We were to move to Rio for some months. I began the visa process and  attempted to move  mountains and decipher the bureaucratic hurdles of the Brazilian consulate, Chilean ministries and Brazilian universities.  15 days later I had a 7 month visa in hand. Within 3 weeks of the decision I arrived in Brazil. The guys are to follow shortly.

I think this bore testament to a saying we have in the team about how much we do in a single day and why

“1 day feels like a week, 1 week like a month and 1 month like a year and months….well we can’t even think that far because everything is possible.”

Thus, part 2 of the South American adventures begins: the conquest of Brazil.

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Our minimal viable team at Fundacity

This week I thought I coined a great new word…the Minimum Viable Team.

A Team

A Team

I got the idea from the much used term ‘minimum viable product‘, namely our minimum viable team or MVT. Sure enough, I soon found out that I merely trod in the foot path of other startup pioneers. The awesome startup blog ‘This Is Going To Be Big” already wrote a splendid article on the subject, titled, as expected: The Minimum Viable Team :).

What I wanted to share wasn’t my near-to innovative moment but rather that in Fundacity I finally feel that we have found our Minimum Viable Team consisting of 4 great individuals. On the personality side we all share some key characteristics: hard working, stable, friendly and dedicated to our craft, but we differ greatly in our special powers :).

Amongst this team of 4 we have all major areas covered needed to make Fundacity big. The article on MVT outlined that basic function of a tech company comprise of:

1) Engineering
2) Marketing
3) Sales
4) Business development
5) PR
6) Design
7) Product Management
8) HR
9) Operations
10) Finance

but that these can be grouped into:

1) Attracting and benefiting from outside interest
2) Customer experience
3) Engineering
4) Some outsourced crap the team shouldn’t be thinking about

There is of course some overlap between our roles, but we each gravitate toward our distinct areas quite naturally which is fantastic.

Assembling the MVT together was not easy and we had many bad apples in the bunch. Some we fired and others I failed to fire quickly enough but fortunately they resigned sensing it was better for both. Getting the right team together is probably the hardest and yet most important thing that defines the fate of a startup. Each hire significantly impacts the culture and functioning of the startup.

Mistakes can equal death

thus it is advisable to

Hire fast and fire faster

To say the least, I learnt a lot along the way. The following two articles were insightful reads on hiring and firing. Hire Fast, Fire Fast and How to Deal with Pure Recruiting Mistakes. Hope you enjoy them.


How can I market our start-up product? Benefits, Features, Advantages…

We are launching a drastically new homepage with Fundacity. It is the final fundamental step in pivoting to helping investors save time and make better decisions in the startup selection process and away from the Startup Ecosystem we once visioned to create. The previous homepage had conflicting messages that left viewers confused on what we do and where to go next.

The new homepage is meant to:


1. Support our sales calls through reinforcing our message,

2. Generate sales leads independently; and

3. Direct traffic to the sign up process.

Fundamentally, the homepage has to market the product we are selling, i.e. the DealFlow. On our first attempt we wrote down lists of features that we think sell. However, features and advantages don’t sell… benefits sell.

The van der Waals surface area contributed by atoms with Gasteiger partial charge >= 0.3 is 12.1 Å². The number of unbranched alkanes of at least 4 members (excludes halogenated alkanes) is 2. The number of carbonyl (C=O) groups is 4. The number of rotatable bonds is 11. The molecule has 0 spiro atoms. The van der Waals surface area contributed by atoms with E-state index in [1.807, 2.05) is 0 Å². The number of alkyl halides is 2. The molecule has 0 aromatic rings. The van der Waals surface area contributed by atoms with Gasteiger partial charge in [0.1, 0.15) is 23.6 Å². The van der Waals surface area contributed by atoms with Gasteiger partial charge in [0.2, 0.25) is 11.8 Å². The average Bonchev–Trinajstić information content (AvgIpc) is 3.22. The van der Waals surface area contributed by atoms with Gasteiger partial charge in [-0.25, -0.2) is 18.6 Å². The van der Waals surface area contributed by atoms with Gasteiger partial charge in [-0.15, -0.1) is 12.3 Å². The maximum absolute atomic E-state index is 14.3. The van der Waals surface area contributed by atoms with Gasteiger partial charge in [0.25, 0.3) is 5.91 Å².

So which is which and how do we formulate things? It is damn hard for those of us in the detail to step back and think like an outsider at times but there is lots of interesting and helpful material out there to consult. The article was very helpful in explaining the subtle differences for me between features, benefits and advantages and giving real life examples. Ultimately the benefits are the way in which you solved their problems and made life better for them…the benefits are why the user gives a damn about your product and will ultimately pay for your product.

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Thoughts on “Startups Are NOT Glamorous – They Run on Fear”

Its a good article and it reads well but I believe somewhat narrow in telling the story that is “never told” about entrepreneurs… Indeed there is fear driving us but I think it is window framing to state fear is the single fuel behind what truly drives startups.

Fear, I agree is an important aspect but fear is an emotion that plays a role in many things humans do in life. Fear of a consequence in any situation does motivate. The 9-5 guy fears many things as well and perhaps he/she is even more afraid. Fear keeps him/her going in and doing their job everyday whether or not they like it because otherwise they would be fired and face the many consequences of that.

In my opinion, there are far more factors motivating an entrepreneur to get up and hussle.  For instance: Intrigue for learning, fear of failing, excitement regarding achievements, passion for innovating in an industry I enjoy and hope that maybe I can create something new that people love to use …….are some of the things that motivate me most. and of course caffeine 😀

via Startups Are NOT Glamorous – They Run on Fear | LinkedIn.

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Thank you PwC

It was time to put fingers to keyboard and draft that email. The sabbatical from PwC was drawing to an end and I was expected back in April. It was time to admit to myself and others that I was not going to return to London and work as a corporate advisor. They were good times. I learnt a lot. I met great people but this seems like the logical next step.

Thank you PwC!

People missing me :) IMG_1611

Cool people at my leaving drinks in September 2012


Handing in my security pass in September 2012

Handing in the PwC security pass